Northern white cedar is a coniferous evergreen. Its scientific name is Thuja occidentalis. It is also known as Arborvitae, which means "Tree of life." Northern white cedar is native to North America and is relatively common. Its tight, green foliage makes it an excellent choice for landscape applications and the tree can be pruned to control its growth and shape.
The leaves of the northern white cedar are scale-like, and grow in thin, flattened, branching blades, each less than 2 inches long. The leaves are green and remain on the tree throughout the year. The plant is very fragrant with a distinctive, resinous aroma. The flowers are inconspicuous and produce little, oblong cones, about 1/2 inch long, that hold tiny, winged seeds that are scattered by the wind. The bark is reddish-brown and peels from the tree in long, flat, thready strips. The base of the tree can become quite large in older specimens.
These trees are slow-growing, seldom adding more than 1 foot of new growth in a year. The tiny yellow flowers bloom in the spring. The tree frequently grows in thickets, particularly in swampy areas, where the plant thrives. Northern white cedar grows well from hardiness zone 7 in the mid-Atlantic region of the United States to well into the eastern half of Canada.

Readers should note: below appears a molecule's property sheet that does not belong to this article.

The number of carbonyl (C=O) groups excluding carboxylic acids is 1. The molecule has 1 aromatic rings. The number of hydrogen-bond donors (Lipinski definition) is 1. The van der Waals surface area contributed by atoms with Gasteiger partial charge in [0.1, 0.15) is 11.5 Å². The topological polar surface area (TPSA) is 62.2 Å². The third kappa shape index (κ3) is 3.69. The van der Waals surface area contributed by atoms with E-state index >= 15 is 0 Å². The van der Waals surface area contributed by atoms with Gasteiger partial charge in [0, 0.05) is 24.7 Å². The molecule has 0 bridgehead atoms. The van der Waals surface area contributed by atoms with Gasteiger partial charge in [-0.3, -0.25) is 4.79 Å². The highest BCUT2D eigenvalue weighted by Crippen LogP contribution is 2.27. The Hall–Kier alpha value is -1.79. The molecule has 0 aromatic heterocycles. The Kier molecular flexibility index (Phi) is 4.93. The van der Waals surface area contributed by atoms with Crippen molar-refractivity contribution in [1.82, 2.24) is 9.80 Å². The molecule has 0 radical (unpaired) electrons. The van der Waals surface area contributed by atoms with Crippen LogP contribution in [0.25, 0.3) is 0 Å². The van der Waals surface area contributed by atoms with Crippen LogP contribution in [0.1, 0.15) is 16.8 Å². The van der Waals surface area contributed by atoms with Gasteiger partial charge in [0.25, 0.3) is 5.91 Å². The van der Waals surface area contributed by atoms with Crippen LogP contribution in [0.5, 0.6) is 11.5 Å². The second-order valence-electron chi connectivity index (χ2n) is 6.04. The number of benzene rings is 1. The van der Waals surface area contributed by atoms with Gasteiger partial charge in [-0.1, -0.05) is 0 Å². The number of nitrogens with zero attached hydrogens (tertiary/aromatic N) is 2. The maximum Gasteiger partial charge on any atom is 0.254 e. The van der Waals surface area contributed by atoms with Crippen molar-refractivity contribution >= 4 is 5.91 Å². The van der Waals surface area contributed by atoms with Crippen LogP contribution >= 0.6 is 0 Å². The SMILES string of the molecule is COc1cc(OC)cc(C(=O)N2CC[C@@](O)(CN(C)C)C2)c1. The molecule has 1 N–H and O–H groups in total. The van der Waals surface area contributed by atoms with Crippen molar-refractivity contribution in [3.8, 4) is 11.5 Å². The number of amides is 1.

Northern white cedar is a very vertical tree. It can grow to 40 feet tall and spreads up to 12 feet wide. The plant is very compact and dense, with a central leader trunk and radiating branches. The crown is narrowly pyramidal and dense with a fine texture.
These trees grow best in full sun or partial shade. Soil conditions can vary, but northern white cedar appreciates wet environments and can withstand wet roots for extended periods. In fact, they are commonly found in swampy and waterlogged soils. They will tolerate a certain amount of drought and are moderately tolerant of salt exposure in the soil.
Northern white cedar can be used in landscaping, as a hedge or screen planting. Specimen plants can also be featured in the landscape and can be planted relatively close to buildings, due to the narrow, vertical nature of the tree. Some cultivars can be pruned to keep them small and can even be kept on large pots. Northern white cedar has also been used in bonsai. The wood is light, soft and resistant to rot. It is frequently used in fencing.